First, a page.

Summary: Grace is amazing... and so is mercy.

Series: The Sermon on the Mount

Title: Amazing Mercy

Text: Matthew 5:7

In 1779, John Newton published what would go on to become the most recognizable hymn in the Christian language: Amazing Grace.

It is the song most likely sung in worship services and funerals, and it has been updated, changed and remade countless times over the years.

It is so popular because it proclaims the fountainhead of all mankind’s blessings, which of course is God’s Amazing Grace.

This morning, we are going to be discussing a similar topic to that of grace... the subject of MERCY.

While it is easy to confuse the two, I want to begin my introduction this morning by giving the explanation of how these two concepts - grace and mercy - are inextricably linked, but yet are different.

GRACE is the giving of a gift that is not deserved.

Grace is salvation, its heaven, its Christ, its the Holy Spirit, grace is our gifts from above.

MERCY is the removal of a punishment which is deserved.

Mercy is God not killing us the very moment we commit a sin, it is not being sent to hell, it is holding back of our punishment.

As I said, you cannot separate these two things - they are forever linked - but it is important that we understand both.

Beloved, we know about God’s Amazing Grace... but we must never forget also about His AMAZING MERCY.

Because understanding His mercy toward us helps us to be able to fulfill the command of our text today.

We are continuing in our study of the Beatitudes, and today we will see the role of mercy in the life of the believer.

READ: Matthew 5:7

Over the past few weeks, we have been going through the progression of the Beatitudes and we have seen a pattern emerge.

The beatitudes are not simply a list of independent character traits meant to describe different people.

It is not saying, “Some are poor in spirit” and “others are mourning” and then “others are meek” and others “hunger and thirst for righteousness.”

No, this is a description of “THE BLESSED MAN”.

The blessed man understands his spiritual poverty before God - that he has nothing in and of himself which God should look upon with favor.

The blessed man naturally mourns over this sinful state.

The blessed man is then humbled before God.

And he yearns inwardly for the righteousness that only God can provide.

This is one individual person... the blessed man.

It is a picture of what every believer should experience in his/her conversion to Christ.

A recognition of the need of salvation.

And a recognition that God is the one who fulfill that need.

Now, we have looked at the first four beatitudes and they all deal with our attitude in relation to God.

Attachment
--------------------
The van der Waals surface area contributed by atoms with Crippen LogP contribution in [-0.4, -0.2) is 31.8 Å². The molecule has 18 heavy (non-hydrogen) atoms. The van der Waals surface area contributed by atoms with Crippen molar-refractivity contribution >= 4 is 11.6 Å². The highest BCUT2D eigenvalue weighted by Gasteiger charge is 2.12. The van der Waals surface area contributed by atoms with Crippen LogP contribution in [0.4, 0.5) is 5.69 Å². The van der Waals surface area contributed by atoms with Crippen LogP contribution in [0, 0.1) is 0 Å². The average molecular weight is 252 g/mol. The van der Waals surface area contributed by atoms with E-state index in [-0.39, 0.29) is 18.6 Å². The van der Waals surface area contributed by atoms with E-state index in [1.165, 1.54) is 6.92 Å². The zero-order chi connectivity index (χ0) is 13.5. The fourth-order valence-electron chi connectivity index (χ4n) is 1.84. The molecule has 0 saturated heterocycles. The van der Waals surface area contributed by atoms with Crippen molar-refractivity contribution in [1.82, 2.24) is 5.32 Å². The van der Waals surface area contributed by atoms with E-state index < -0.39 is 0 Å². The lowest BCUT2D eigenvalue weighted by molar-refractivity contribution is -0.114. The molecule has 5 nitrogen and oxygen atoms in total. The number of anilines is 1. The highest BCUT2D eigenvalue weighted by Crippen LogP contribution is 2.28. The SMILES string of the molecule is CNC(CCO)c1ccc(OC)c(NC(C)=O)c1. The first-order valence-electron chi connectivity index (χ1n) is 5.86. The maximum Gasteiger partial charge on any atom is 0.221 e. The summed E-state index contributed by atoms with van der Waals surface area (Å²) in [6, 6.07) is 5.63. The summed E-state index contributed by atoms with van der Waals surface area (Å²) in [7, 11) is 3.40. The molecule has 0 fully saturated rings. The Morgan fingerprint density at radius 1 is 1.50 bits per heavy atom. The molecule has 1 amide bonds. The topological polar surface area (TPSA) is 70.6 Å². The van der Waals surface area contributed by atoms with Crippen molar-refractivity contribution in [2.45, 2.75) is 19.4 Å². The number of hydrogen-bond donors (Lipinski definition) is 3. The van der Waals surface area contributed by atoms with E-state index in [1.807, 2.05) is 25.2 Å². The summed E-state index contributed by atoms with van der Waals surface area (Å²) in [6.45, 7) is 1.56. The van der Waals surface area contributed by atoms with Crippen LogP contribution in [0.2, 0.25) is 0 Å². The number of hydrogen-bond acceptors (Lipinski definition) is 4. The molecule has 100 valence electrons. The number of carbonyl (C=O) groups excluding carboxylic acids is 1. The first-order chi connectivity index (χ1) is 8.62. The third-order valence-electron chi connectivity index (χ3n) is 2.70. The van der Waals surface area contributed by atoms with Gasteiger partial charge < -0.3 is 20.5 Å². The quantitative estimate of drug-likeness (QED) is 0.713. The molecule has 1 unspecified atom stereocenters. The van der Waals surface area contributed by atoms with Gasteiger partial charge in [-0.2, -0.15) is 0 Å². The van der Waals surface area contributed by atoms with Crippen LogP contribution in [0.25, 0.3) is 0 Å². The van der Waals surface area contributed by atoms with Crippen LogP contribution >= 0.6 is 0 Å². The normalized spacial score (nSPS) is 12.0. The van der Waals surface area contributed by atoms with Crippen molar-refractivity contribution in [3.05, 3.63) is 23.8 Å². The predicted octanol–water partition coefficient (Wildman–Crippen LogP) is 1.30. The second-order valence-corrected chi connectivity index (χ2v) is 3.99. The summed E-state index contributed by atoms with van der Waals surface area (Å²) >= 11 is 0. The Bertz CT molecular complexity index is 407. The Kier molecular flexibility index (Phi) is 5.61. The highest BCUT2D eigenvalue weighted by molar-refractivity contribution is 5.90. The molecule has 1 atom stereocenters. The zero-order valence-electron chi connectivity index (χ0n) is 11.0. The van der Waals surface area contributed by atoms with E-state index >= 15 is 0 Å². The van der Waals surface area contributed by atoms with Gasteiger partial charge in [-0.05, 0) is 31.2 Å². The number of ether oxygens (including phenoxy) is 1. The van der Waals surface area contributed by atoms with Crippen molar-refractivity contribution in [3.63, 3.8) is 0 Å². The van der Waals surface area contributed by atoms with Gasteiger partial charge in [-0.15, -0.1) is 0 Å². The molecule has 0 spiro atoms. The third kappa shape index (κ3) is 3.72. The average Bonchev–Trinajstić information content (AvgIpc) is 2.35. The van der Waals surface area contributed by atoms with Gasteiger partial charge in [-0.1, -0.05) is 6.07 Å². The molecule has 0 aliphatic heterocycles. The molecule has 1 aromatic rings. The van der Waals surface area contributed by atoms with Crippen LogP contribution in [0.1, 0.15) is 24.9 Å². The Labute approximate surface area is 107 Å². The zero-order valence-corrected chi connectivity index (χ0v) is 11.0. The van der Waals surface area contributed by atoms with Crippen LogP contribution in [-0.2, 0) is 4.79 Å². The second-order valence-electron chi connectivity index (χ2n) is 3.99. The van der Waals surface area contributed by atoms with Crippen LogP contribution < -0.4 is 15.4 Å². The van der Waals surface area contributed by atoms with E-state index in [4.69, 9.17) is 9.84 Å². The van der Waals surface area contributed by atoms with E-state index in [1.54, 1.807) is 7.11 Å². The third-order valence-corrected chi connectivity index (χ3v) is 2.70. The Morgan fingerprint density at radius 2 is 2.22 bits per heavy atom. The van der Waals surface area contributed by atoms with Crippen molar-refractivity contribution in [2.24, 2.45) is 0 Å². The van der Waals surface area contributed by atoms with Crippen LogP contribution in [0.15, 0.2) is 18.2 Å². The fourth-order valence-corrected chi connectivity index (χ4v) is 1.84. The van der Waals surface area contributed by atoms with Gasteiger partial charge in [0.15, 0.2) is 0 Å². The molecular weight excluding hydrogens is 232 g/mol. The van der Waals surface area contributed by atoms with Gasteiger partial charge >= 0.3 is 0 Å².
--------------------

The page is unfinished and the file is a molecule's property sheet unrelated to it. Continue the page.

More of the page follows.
He is poor in spirit before God.

He mourns before God.

He is meek before God.

He hungers and thirsts for what only God can provide.

In the fifth beatitude, however, there is a change in perspective.

While the first four have dealt with ATTITUDE, today’s beatitude and the ones that follow deal more with BEHAVIOR.

What does the blessed man’s life look like?

Who is he in the world?

How can he be identified?

The first characteristic of the blessed man’s behavior is that his life is marked by MERCY.

Today we are going to study two things about this beatitude:

What Biblical Mercy is NOT

What Biblical Mercy IS

We know this passage calls the Blessed Man a man of Mercy... but what does this mean?


I have chosen to begin with the negative because I know that most of us have at least some idea what mercy is, ... but I am also keenly aware that the world has miscommunicated and twisted the word, and thus we need to strip away any and all misunderstandings about this concept.

Biblical Mercy is NOT just a natural affection for others.

There are some people who are born with more kindness to others.

This is obvious when children are observed on a playground.

Some have bullying behaviors, while others are more apt to share and help others.

And many of us know people who may be unbelievers, but are generally nice people... some of them very philanthropic in their behavior.

They serve in soup kitchens, they give to the poor, they support charitable works.

And some of us may refer to them as “merciful” individuals, because of their willingness to help others.

But, beloved, these people are not in view when Jesus says, “Blessed are the merciful”.

Because their “mercy” toward other people is not inspired by a faith in Christ.

Mercy that is devoid of Christ is mere HUMANISM.

It is not done to glorify God, but rather to glorify self and others.

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